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Mounting Success

Dodge ad spells commercial gains for Bonepony

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It's almost like watching a music video. The clips make quick cuts from one scene to another, and a band's name even appears in the lower left corner just like on MTV. But the star of these catchy commercials that are constantly being aired on major networks is a vehicle -- more specifically, a Dodge. And as it turns out, TV commercials aren't the first time the Nashville-based roots rockers known as Bonepony have dealt with a large corporation. In fact, the band's debut album, Stomp Revival, was released in 1995 on Capitol Records. But unlike that deal, which eventually soured, the commercials appear to be working in their favor at the moment.

"We've gotten a lot more e-mails and a lot more hits to the website since that thing has started running," says lead vocalist Scott Johnson. "It's been great, but it's also kind of a double-edge sword."

He explains, "I got an e-mail the other day from a guy down in Florida who said he saw the commercial and loved our music, so he went to the website and bought some CDs. 'I love your band, but I'm sick of that song. They play it every 10 minutes down here!'"

The singer, however, shrugs it off because, like most business-savvy musicians (if there is such a thing), he understands that the amount of exposure the band is receiving through these commercials is simply priceless.

"We made a little money off of it, which was nice, but we really did it for the promotional aspect of the deal," he says.

As it turns out, the band had landed the deal with Capitol after achieving a noticeable industry buzz in their hometown. And while it sounds as if the band was quite successful on their home turf, it didn't help in selling records to a national audience.

"I've talked to a lot of our fans who are real down on Capitol, saying the label didn't really know what to do with us, but we have to take a lot of the responsibility for not selling more records ourselves," he admits. "We really only had one market where we could draw a crowd, and that was Nashville."

These days, however, the band finds itself working almost backwards and going back to more of a grassroots effort. "We didn't get out there and do the grassroots kind of stuff until after the label was gone, but we've spent the last five to six years playing every place we can. We go to secondary markets and smaller colleges where a lot of bigger bands don't stop, but the folks are there and they want to hear great music. We try to find a niche for ourselves in those smaller places and we've built a pretty decent fanbase. We've got about 12,000 names on a mailing list that's real active."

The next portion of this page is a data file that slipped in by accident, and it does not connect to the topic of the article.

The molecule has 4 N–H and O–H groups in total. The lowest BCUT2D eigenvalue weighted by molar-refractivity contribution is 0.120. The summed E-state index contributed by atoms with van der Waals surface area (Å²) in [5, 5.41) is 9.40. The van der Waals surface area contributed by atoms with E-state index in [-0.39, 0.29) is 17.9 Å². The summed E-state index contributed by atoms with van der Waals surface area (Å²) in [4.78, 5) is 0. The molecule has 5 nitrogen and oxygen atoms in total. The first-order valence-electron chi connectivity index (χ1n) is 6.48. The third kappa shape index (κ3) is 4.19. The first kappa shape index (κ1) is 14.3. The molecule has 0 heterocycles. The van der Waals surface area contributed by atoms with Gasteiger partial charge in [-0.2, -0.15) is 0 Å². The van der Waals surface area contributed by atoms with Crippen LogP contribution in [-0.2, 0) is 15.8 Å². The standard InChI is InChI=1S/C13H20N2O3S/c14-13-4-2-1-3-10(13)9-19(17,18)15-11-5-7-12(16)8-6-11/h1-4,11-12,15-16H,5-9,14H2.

In addition to Johnson, the band also features guitarist Nick Nguyen and a fiddler who goes by the name Tramp (and who was born right here in the Queen City). "We also have one employee, and he does everything from getting the oil in the van changed to booking shows. We all divvy up the managerial chores. We've had talks recently with record labels, booking agents and managers, and we're open to talk to everybody, but we're very willing to do it ourselves as well. I found that if you're going to take on a team member, it's got to be the right person with the exact same goals. So far, it's been really hard to find and I can't think of anybody better than the guys who are creating the music and who are out there having to do the drives and do the shows. So far, it's just been the four of us."

So what does Johnson, who describes the band's sound as an amalgam of funk, soul, country, rock, R&B and every other genre you can imagine, foresee in the near future for Bonepony? Aside from touring, the band is also currently working on songs for their fourth record (after Stomp Revival the band released two independent records, Traveler's Companion and Funhouse).

The resurgence in the popularity of roots music, due in part to the success of the Grammy Award-winning O Brother, Where Art Thou? soundtrack, also has the band optimistic in regards to their future.

"I think the industry, for the most part, is totally missing so many listeners," states Johnson. "I mean, a success for them is one or two million records, but if you look at the population of our country, that's nothing. I think there are so many people who are willing to buy CDs and go see good music who aren't being catered to. There's no radio station for them and the industry has sort of turned their backs on them. Not intentionally -- I just don't think they realize that market is out there. And that's the folks we're seeing. They seem very underserved and then very appreciative we're out there doing it."

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